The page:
It looked as if the North side would ease away to a comfortable win but then a goaled twenty metre free by Sean Meagher revived Clonoulty’s effort. The lead was back to a single point but instantly on the puck-out Tadhg Gallagher planted the point of the game from out on the left flank. It was a superb score and returned the initiative to Kildangan who then held firm to the end.
Interestingly Kildangan had a panel of just eighteen players so it’s very much a case of quality over quantity. From the outside it seems to be a club that’s doing its business efficiently and is certainly making waves. They were part of a Naomh Padraig combination with Burgess, which took county honours in the grade back in 1970 and 1971. Of course their seniors have won North titles in 2008 and 2013 so things are certainly happening for the club at present.
They look quite an even side playing some nice combination hurling on Sunday. They certainly had too much for Clonoulty who were more dependent on a few key individuals to carry their cause. Sean Meagher battled vigorously as usual and Conor Hammersley and Kieran Quirke were impressive but they didn’t have the overall balance of the winners.
Kildangan will presumably have to wait until the New Year now for a final. Loughmore are holding up the Mid with Sarsfields waiting for them in the final and down South they’re still only at semi-final stage. Interestingly 2011 county minor champs, Mullinahone, are out of the race after last week’s draw with Ballingarry. The South semis feature Kilsheelan/Kilcash against St. Mary’s and Ballinagarry facing Swans.
One parting word on last Sunday’s semi-final at the Ragg. Remember the controversy last year over a referee cancelling a crucial free in the county minor final because a dry ball was tossed in from the sideline. We established then that there is no such rule in the book. Well, it happened again on Sunday, though this time the decision was not match-deciding and in fairness the referee overall was quite good. Still, will somebody please tell referees that this imaginary rule doesn’t exist.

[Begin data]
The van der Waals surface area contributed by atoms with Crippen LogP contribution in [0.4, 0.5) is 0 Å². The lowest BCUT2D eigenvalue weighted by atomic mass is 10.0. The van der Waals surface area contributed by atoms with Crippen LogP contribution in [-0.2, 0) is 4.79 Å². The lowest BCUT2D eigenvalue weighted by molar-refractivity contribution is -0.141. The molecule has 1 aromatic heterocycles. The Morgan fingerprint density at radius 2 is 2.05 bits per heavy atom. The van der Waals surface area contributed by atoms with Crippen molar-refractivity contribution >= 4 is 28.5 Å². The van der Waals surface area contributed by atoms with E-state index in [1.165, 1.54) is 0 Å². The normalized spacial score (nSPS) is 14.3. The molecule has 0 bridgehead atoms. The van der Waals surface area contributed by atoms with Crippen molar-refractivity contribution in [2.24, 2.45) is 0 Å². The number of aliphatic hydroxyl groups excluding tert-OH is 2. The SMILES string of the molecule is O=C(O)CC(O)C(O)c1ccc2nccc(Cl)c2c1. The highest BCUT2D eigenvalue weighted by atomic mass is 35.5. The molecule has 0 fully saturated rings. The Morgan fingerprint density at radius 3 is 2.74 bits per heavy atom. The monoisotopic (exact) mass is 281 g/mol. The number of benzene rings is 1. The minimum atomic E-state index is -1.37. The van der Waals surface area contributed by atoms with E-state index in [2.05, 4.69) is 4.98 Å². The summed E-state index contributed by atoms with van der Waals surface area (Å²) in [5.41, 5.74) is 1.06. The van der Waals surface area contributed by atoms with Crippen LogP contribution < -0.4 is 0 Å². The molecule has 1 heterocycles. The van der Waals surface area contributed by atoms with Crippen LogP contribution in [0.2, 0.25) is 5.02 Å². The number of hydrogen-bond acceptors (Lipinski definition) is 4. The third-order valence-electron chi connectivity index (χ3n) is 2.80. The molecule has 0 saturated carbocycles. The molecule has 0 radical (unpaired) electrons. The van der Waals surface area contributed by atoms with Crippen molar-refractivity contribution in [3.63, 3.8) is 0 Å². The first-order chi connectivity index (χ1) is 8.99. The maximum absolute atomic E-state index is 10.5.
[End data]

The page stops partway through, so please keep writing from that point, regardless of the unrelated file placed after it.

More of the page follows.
Meanwhile the County Convention sits as I write. Michael Bourke, Upperchurch, takes over from Sean Nugent as the ‘Cathaoirleach’, having served his stint as number two. My neighbour, John Devane, is unopposed for the vice-chair so the Mid looks set to dominate the top position unless a rival candidate emerges in the next few years. There was a time when all these positions were vigorously contested but that was a different era.
Incidentally the convention handbook, which I’m grateful for receiving, is another fine production, one that will make life very easy for future researchers trying to trace the year now passing. All the major events are recorded in great detail together with appropriate commentary.
County secretary, Tim Floyd, has done another extensive job with his report including a brief recall of the various famines that have afflicted our senior hurlers over the decades. He concludes that we’re now in a far healthier state than in any of the previous famine periods. We’ll hope his right on that one.
One mild surprise for me in the report was the fact that there wasn’t a more robust defence of our senior hurlers after the heavy criticism they took mid-summer. There’s plenty of defensive detail relating to Moyne’s exclusion from the Munster intermediate championship but not much for hurlers who I’m sure are still feeling bruised by events last June.
P.S. A few errata from last week which need correction. Roscrea’s inaugural All Ireland club final win was for the 1970 championship, though the final was played in December 1971. Toomevara played in the 1994 All Ireland final in which Pat Meagher was sent off. Such careless slips irritate the hell out of me – and keep Seamus O’Doherty awake at night. God be with the old pre-email days when you could blame the type setter.